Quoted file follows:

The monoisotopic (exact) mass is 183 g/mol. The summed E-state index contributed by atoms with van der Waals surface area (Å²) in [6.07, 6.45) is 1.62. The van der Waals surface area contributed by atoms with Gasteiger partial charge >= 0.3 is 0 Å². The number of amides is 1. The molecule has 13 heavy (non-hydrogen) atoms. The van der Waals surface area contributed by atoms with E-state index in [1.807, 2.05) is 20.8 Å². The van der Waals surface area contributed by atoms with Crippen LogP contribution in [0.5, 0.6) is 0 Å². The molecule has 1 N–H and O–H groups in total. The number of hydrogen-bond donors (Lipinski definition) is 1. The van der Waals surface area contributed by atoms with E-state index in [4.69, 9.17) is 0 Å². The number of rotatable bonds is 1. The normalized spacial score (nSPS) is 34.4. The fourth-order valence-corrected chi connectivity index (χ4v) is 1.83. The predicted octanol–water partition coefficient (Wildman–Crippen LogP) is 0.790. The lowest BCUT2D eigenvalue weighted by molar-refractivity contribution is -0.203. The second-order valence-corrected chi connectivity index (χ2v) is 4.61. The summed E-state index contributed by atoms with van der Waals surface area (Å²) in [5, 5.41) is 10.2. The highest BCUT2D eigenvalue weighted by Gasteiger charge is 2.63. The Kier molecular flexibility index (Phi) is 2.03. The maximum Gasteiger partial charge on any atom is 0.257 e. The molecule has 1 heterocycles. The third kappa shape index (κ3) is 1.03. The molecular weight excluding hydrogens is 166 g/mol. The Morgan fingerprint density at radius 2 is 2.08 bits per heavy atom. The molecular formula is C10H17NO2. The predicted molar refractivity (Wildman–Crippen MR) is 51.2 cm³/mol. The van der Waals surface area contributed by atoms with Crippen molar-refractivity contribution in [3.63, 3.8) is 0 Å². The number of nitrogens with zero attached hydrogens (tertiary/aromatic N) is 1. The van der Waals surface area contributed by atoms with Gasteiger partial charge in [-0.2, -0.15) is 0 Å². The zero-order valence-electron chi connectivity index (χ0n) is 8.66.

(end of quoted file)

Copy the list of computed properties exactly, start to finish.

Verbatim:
The monoisotopic (exact) mass is 183 g/mol. The summed E-state index contributed by atoms with van der Waals surface area (Å²) in [6.07, 6.45) is 1.62. The van der Waals surface area contributed by atoms with Gasteiger partial charge >= 0.3 is 0 Å². The number of amides is 1. The molecule has 13 heavy (non-hydrogen) atoms. The van der Waals surface area contributed by atoms with E-state index in [1.807, 2.05) is 20.8 Å². The van der Waals surface area contributed by atoms with Crippen LogP contribution in [0.5, 0.6) is 0 Å². The molecule has 1 N–H and O–H groups in total. The number of hydrogen-bond donors (Lipinski definition) is 1. The van der Waals surface area contributed by atoms with E-state index in [4.69, 9.17) is 0 Å². The number of rotatable bonds is 1. The normalized spacial score (nSPS) is 34.4. The fourth-order valence-corrected chi connectivity index (χ4v) is 1.83. The predicted octanol–water partition coefficient (Wildman–Crippen LogP) is 0.790. The lowest BCUT2D eigenvalue weighted by molar-refractivity contribution is -0.203. The second-order valence-corrected chi connectivity index (χ2v) is 4.61. The summed E-state index contributed by atoms with van der Waals surface area (Å²) in [5, 5.41) is 10.2. The highest BCUT2D eigenvalue weighted by Gasteiger charge is 2.63. The Kier molecular flexibility index (Phi) is 2.03. The maximum Gasteiger partial charge on any atom is 0.257 e. The molecule has 1 heterocycles. The third kappa shape index (κ3) is 1.03. The molecular weight excluding hydrogens is 166 g/mol. The Morgan fingerprint density at radius 2 is 2.08 bits per heavy atom. The molecular formula is C10H17NO2. The predicted molar refractivity (Wildman–Crippen MR) is 51.2 cm³/mol. The van der Waals surface area contributed by atoms with Crippen molar-refractivity contribution in [3.63, 3.8) is 0 Å². The number of nitrogens with zero attached hydrogens (tertiary/aromatic N) is 1. The van der Waals surface area contributed by atoms with Gasteiger partial charge in [-0.2, -0.15) is 0 Å². The zero-order valence-electron chi connectivity index (χ0n) is 8.66.